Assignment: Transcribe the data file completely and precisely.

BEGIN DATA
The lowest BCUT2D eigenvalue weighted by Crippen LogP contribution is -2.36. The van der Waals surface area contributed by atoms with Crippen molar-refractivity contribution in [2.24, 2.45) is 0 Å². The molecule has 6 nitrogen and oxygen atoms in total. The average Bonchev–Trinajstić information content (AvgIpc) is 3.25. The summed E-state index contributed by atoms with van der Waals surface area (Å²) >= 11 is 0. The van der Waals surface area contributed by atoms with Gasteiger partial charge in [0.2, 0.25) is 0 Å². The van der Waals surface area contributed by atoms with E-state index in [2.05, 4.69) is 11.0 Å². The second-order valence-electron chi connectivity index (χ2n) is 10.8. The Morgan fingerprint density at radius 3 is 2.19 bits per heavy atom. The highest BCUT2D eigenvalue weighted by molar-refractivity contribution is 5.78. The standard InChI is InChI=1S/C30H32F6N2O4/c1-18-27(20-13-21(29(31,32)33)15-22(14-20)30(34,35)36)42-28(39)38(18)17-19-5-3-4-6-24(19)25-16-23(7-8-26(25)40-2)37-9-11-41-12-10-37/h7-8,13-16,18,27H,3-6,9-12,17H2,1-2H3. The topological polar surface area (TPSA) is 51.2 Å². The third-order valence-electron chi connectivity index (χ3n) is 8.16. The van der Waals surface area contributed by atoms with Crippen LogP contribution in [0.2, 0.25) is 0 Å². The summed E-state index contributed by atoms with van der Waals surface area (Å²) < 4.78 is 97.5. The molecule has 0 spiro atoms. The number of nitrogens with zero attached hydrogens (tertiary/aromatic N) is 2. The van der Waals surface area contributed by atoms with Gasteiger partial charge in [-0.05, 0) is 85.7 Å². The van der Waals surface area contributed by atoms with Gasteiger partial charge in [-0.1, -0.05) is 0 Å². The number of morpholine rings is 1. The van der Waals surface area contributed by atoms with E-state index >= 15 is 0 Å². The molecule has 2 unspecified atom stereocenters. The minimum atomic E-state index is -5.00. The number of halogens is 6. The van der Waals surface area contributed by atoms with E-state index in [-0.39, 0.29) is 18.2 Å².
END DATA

The lowest BCUT2D eigenvalue weighted by Crippen LogP contribution is -2.36. The van der Waals surface area contributed by atoms with Crippen molar-refractivity contribution in [2.24, 2.45) is 0 Å². The molecule has 6 nitrogen and oxygen atoms in total. The average Bonchev–Trinajstić information content (AvgIpc) is 3.25. The summed E-state index contributed by atoms with van der Waals surface area (Å²) >= 11 is 0. The van der Waals surface area contributed by atoms with Gasteiger partial charge in [0.2, 0.25) is 0 Å². The van der Waals surface area contributed by atoms with E-state index in [2.05, 4.69) is 11.0 Å². The second-order valence-electron chi connectivity index (χ2n) is 10.8. The Morgan fingerprint density at radius 3 is 2.19 bits per heavy atom. The highest BCUT2D eigenvalue weighted by molar-refractivity contribution is 5.78. The standard InChI is InChI=1S/C30H32F6N2O4/c1-18-27(20-13-21(29(31,32)33)15-22(14-20)30(34,35)36)42-28(39)38(18)17-19-5-3-4-6-24(19)25-16-23(7-8-26(25)40-2)37-9-11-41-12-10-37/h7-8,13-16,18,27H,3-6,9-12,17H2,1-2H3. The topological polar surface area (TPSA) is 51.2 Å². The third-order valence-electron chi connectivity index (χ3n) is 8.16. The van der Waals surface area contributed by atoms with Crippen LogP contribution in [0.2, 0.25) is 0 Å². The summed E-state index contributed by atoms with van der Waals surface area (Å²) < 4.78 is 97.5. The molecule has 0 spiro atoms. The number of nitrogens with zero attached hydrogens (tertiary/aromatic N) is 2. The van der Waals surface area contributed by atoms with Gasteiger partial charge in [-0.05, 0) is 85.7 Å². The van der Waals surface area contributed by atoms with Gasteiger partial charge in [-0.1, -0.05) is 0 Å². The number of morpholine rings is 1. The van der Waals surface area contributed by atoms with E-state index >= 15 is 0 Å². The molecule has 2 unspecified atom stereocenters. The minimum atomic E-state index is -5.00. The number of halogens is 6. The van der Waals surface area contributed by atoms with E-state index in [-0.39, 0.29) is 18.2 Å².